If you're a cell phone-using, goose liver-eating, cigarette-smoking, fast food-loving person, Chicago might not be your kind of town.

In this city that once winked at Prohibition, members of the City Council are trying to crack down on things they deem unhealthy, immoral or just plain annoying.

A proposal that would restrict fast-food chains from cooking with artery-clogging trans fat oils got a public airing last week, and in the past year alone aldermen have banned smoking in nearly all public places and the use of cell phones while driving.

In April, Chicago became the first U.S. city to outlaw the sale of foie gras, a goose liver delicacy that is decried by animal-rights activists because it is created by force-feeding birds to fatten up their livers.

Critics, including the mayor, wonder if the City Council has suddenly deemed itself the behavior police.

"We have children getting killed by gang leaders and dope dealers," an angry Mayor Richard M. Daley said earlier this year. "We have real issues here in this city. And we're dealing with foie gras? Let's get some priorities."

Aldermen say they are addressing real problems and protecting their constituents. And they deny the proposals are diverting their attention from major issues like a city budget crunch.

"The fact that there may be greater wrongs to address doesn't mean we cannot also address what we might also view as lesser wrongs," said Alderman Joe Moore, who led the effort to ban foie gras.

Some observers say aldermen who used to do what Daley wanted them to do are feeling emboldened because Daley has been weakened by a City Hall scandal that has snared some of his top aides. Others wonder if the proposals have more to do with a changing city, one that is no longer home to steel mills and stockyards.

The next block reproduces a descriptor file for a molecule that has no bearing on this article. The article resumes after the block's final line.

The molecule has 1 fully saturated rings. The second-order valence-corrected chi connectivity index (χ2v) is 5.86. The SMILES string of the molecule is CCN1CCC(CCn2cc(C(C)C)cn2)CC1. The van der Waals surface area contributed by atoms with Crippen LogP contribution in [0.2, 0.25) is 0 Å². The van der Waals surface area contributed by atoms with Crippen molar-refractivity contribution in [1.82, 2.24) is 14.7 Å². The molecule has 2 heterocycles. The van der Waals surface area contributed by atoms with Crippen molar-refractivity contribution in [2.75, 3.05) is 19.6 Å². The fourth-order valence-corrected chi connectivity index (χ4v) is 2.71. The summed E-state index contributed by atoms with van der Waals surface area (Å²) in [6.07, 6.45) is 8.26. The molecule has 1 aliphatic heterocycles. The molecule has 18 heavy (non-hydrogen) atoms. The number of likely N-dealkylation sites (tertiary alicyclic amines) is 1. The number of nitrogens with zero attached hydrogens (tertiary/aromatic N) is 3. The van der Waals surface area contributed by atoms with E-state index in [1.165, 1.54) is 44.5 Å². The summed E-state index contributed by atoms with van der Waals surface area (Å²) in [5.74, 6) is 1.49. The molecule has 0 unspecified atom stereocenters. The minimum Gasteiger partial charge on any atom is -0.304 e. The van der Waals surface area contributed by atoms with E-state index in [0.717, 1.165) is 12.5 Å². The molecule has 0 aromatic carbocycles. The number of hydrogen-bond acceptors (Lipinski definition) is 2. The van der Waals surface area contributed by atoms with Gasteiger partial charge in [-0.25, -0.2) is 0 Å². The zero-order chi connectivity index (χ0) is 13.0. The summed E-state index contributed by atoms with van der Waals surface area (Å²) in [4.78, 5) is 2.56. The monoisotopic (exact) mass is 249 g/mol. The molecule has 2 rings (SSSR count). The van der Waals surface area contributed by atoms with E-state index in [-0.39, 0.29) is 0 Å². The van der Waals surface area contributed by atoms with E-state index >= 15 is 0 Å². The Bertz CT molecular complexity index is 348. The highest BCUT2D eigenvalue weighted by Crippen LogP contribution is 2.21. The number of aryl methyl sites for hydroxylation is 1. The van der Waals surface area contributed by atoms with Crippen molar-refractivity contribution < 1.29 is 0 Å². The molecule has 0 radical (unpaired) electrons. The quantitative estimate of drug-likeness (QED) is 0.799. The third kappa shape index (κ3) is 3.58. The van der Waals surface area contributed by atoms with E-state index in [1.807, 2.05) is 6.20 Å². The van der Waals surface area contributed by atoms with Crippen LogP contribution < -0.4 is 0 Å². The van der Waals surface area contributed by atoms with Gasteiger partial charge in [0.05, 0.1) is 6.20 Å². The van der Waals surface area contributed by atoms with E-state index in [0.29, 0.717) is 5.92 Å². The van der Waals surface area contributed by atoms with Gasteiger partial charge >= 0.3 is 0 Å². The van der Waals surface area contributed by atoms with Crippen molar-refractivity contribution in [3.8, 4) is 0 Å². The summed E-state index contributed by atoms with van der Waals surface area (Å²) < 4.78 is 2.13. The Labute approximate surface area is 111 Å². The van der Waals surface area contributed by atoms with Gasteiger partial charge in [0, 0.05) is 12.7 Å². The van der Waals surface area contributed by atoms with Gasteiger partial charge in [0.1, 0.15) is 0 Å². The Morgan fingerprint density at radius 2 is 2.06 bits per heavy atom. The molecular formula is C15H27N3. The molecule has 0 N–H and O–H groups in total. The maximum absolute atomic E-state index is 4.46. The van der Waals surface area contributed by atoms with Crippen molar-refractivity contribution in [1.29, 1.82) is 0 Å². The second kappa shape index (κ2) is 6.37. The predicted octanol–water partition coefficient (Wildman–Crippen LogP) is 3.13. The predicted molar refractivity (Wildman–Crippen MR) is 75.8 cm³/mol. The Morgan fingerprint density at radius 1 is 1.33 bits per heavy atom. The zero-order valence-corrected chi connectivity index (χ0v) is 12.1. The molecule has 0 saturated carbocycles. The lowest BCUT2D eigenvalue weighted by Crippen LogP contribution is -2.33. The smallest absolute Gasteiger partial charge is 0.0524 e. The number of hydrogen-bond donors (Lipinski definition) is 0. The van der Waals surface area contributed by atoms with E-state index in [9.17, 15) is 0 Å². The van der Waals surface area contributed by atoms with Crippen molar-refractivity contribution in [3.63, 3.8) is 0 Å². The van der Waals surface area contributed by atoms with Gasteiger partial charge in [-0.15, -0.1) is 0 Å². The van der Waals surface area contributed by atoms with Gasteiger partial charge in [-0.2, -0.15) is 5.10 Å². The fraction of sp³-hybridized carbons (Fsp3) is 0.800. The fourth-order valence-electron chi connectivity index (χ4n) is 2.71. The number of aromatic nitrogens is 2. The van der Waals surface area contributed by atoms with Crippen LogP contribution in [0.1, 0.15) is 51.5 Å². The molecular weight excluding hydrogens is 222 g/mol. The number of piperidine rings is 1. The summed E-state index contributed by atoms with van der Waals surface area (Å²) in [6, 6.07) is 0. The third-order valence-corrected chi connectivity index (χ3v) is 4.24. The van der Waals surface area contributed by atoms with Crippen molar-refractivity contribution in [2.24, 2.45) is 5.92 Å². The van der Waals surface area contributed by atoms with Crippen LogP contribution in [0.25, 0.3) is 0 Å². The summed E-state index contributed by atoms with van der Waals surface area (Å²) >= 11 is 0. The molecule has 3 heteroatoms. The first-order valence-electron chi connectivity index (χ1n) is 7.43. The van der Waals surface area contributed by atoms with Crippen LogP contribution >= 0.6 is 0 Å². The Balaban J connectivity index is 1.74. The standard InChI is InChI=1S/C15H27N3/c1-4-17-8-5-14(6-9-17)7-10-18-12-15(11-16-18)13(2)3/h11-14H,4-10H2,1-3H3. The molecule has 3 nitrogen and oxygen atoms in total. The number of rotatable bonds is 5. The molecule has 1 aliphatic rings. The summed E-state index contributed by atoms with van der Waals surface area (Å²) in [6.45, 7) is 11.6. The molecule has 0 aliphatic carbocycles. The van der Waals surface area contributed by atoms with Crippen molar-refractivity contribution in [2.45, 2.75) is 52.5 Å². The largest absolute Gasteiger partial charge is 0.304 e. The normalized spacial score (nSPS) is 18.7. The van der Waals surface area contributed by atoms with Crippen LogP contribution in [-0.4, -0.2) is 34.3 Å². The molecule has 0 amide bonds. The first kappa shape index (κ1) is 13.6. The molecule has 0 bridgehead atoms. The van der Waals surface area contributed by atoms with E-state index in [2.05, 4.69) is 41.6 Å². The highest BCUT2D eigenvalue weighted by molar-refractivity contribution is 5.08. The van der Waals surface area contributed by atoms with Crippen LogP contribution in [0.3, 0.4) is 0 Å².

"This is the legislation of refinement," said Perry Duis, a University of Illinois-Chicago historian who has written extensively on Chicago. "This is a city of Starbucks rather than the steel mill."

Alderman Burton Natarus, who has sponsored a host of noise ordinances aimed at turning down the volume on street musicians, construction workers, boom boxes and motorcycles, agreed with those who argue the council is sticking its nose where it doesn't belong.

"I think we are trying to control people's behavior too much," said Natarus, who regrets voting for the foie gras ban. "We are trying to itty-bitty regulate every facet of somebody's life."

The latest target is trans fat, found in some oils used to fry chicken, fries and other foods. A proposed ordinance would limit the use of such oils by fast-food chains in the city. Like the foie gras ban, the proposal earned the mayor's scorn.

"Is the City Council going to plan our menus?" he asked.

When the trans fat idea first came up, the Chicago Sun-Times weighed in with an editorial facetiously referring to the council's "special Committee to rid Chicago of Everything That is Bad for Us," and wondering if it was "only a matter of time before they propose ordinances against certain cell phone ring-tones, secondhand barbecue smoke and bug zappers."

More than a few Chicagoans say they don't need the City Council looking over their shoulders at lunch time.

"I'm a big boy," Kerry Dunaway said as he ate fried chicken recently. "I can take care of myself."